Learning From Practiced Tasks

I recently received the following fortune from a cookie: If you understand what you’re doing, you’re not learning anything.

And I realized that’s not entirely true. It assumes that you’re practicing rote routines, the way dancers, musicians, and athletes do in order to commit a performance to muscle memory. But even those groups don’t mindlessly practice. They engage in deliberate practice, which I’ve blogged about before. They pick out a section that’s not going smoothly, that’s tripping them up for whatever reason, and they work on it until it’s no longer an obstacle. They might slow down their practice. They might overpractice. They change something about how they’re practicing the trouble spot so they can get it down and move past it.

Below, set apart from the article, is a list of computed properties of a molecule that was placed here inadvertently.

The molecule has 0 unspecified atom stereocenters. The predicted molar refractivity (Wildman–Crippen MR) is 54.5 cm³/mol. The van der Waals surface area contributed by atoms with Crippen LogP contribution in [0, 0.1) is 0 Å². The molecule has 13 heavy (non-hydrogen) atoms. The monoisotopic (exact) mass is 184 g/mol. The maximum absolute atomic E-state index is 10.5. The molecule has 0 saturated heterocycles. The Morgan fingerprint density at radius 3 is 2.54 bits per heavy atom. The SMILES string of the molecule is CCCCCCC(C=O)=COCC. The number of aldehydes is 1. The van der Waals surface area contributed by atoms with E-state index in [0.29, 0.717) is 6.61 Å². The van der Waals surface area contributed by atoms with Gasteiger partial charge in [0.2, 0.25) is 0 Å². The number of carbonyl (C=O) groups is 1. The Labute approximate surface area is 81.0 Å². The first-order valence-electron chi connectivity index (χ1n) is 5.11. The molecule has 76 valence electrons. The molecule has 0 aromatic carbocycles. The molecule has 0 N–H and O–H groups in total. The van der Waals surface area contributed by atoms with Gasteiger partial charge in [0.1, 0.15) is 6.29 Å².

Even if you aren’t engaged in deliberate practice, you are opening yourself to learning more than you realize in a general practice session. As you work through your practice, as you reflect on your practice, you can actually engage in deep learning, gaining a more thorough and comprehensive understanding of what you’re working on. Depending on the skill set you’re practicing, you may even gain an awareness or better understanding of the systems related to your craft. When you can see where your work fits within the whole of the craft, it can give you better insight and sharpen your focus in your practice.

If you find yourself practicing to rote, mindlessly repeating work, shake things up. Your work will be better for it.

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